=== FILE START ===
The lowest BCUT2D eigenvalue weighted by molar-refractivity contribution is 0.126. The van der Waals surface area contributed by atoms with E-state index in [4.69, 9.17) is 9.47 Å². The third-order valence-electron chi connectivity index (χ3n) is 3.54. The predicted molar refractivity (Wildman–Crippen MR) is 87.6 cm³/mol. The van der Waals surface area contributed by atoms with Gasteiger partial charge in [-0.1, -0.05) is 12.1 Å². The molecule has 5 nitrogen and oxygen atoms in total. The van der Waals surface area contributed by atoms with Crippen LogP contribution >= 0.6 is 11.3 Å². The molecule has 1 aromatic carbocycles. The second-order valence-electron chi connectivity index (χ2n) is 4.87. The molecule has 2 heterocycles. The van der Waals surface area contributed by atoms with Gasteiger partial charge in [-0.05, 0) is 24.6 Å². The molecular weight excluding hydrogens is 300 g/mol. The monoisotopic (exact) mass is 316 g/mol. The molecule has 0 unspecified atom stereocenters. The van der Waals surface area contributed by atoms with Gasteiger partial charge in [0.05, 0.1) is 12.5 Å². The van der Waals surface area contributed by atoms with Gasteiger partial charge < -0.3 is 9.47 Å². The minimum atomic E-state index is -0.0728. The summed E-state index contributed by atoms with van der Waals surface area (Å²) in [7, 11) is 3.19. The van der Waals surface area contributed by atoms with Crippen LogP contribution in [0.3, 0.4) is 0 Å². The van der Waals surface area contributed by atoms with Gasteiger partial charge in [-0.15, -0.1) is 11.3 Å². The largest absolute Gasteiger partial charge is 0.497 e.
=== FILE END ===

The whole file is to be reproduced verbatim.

The lowest BCUT2D eigenvalue weighted by molar-refractivity contribution is 0.126. The van der Waals surface area contributed by atoms with E-state index in [4.69, 9.17) is 9.47 Å². The third-order valence-electron chi connectivity index (χ3n) is 3.54. The predicted molar refractivity (Wildman–Crippen MR) is 87.6 cm³/mol. The van der Waals surface area contributed by atoms with Gasteiger partial charge in [-0.1, -0.05) is 12.1 Å². The molecule has 5 nitrogen and oxygen atoms in total. The van der Waals surface area contributed by atoms with Crippen LogP contribution >= 0.6 is 11.3 Å². The molecule has 1 aromatic carbocycles. The second-order valence-electron chi connectivity index (χ2n) is 4.87. The molecule has 2 heterocycles. The van der Waals surface area contributed by atoms with Gasteiger partial charge in [-0.05, 0) is 24.6 Å². The molecular weight excluding hydrogens is 300 g/mol. The monoisotopic (exact) mass is 316 g/mol. The molecule has 0 unspecified atom stereocenters. The van der Waals surface area contributed by atoms with Gasteiger partial charge in [0.05, 0.1) is 12.5 Å². The van der Waals surface area contributed by atoms with Gasteiger partial charge < -0.3 is 9.47 Å². The minimum atomic E-state index is -0.0728. The summed E-state index contributed by atoms with van der Waals surface area (Å²) in [7, 11) is 3.19. The van der Waals surface area contributed by atoms with Crippen LogP contribution in [0.3, 0.4) is 0 Å². The van der Waals surface area contributed by atoms with Gasteiger partial charge in [-0.15, -0.1) is 11.3 Å². The largest absolute Gasteiger partial charge is 0.497 e.